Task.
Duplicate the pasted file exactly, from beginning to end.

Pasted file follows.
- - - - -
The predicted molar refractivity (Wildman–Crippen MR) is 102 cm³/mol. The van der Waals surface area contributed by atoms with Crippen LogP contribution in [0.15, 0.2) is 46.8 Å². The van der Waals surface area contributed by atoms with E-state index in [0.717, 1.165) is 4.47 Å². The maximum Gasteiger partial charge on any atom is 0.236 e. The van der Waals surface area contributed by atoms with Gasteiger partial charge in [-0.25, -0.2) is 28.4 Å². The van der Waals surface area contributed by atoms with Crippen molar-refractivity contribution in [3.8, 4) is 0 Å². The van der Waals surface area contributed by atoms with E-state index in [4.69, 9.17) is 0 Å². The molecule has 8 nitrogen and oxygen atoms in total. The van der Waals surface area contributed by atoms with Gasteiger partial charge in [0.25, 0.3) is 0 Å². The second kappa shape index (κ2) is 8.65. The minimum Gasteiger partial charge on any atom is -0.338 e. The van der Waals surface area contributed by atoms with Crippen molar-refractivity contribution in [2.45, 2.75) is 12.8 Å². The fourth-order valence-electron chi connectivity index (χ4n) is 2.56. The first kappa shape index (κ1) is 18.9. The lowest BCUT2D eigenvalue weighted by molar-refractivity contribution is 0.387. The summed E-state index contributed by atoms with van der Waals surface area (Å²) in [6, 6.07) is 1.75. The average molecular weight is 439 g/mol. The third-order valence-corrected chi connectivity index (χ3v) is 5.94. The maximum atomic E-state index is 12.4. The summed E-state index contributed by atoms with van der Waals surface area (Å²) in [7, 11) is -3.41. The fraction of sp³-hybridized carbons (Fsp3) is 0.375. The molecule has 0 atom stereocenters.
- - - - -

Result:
The predicted molar refractivity (Wildman–Crippen MR) is 102 cm³/mol. The van der Waals surface area contributed by atoms with Crippen LogP contribution in [0.15, 0.2) is 46.8 Å². The van der Waals surface area contributed by atoms with E-state index in [0.717, 1.165) is 4.47 Å². The maximum Gasteiger partial charge on any atom is 0.236 e. The van der Waals surface area contributed by atoms with Gasteiger partial charge in [-0.25, -0.2) is 28.4 Å². The van der Waals surface area contributed by atoms with Crippen molar-refractivity contribution in [3.8, 4) is 0 Å². The van der Waals surface area contributed by atoms with E-state index in [4.69, 9.17) is 0 Å². The molecule has 8 nitrogen and oxygen atoms in total. The van der Waals surface area contributed by atoms with Gasteiger partial charge in [0.25, 0.3) is 0 Å². The second kappa shape index (κ2) is 8.65. The minimum Gasteiger partial charge on any atom is -0.338 e. The van der Waals surface area contributed by atoms with Crippen molar-refractivity contribution in [2.45, 2.75) is 12.8 Å². The fourth-order valence-electron chi connectivity index (χ4n) is 2.56. The first kappa shape index (κ1) is 18.9. The lowest BCUT2D eigenvalue weighted by molar-refractivity contribution is 0.387. The summed E-state index contributed by atoms with van der Waals surface area (Å²) in [6, 6.07) is 1.75. The average molecular weight is 439 g/mol. The third-order valence-corrected chi connectivity index (χ3v) is 5.94. The maximum atomic E-state index is 12.4. The summed E-state index contributed by atoms with van der Waals surface area (Å²) in [7, 11) is -3.41. The fraction of sp³-hybridized carbons (Fsp3) is 0.375. The molecule has 0 atom stereocenters.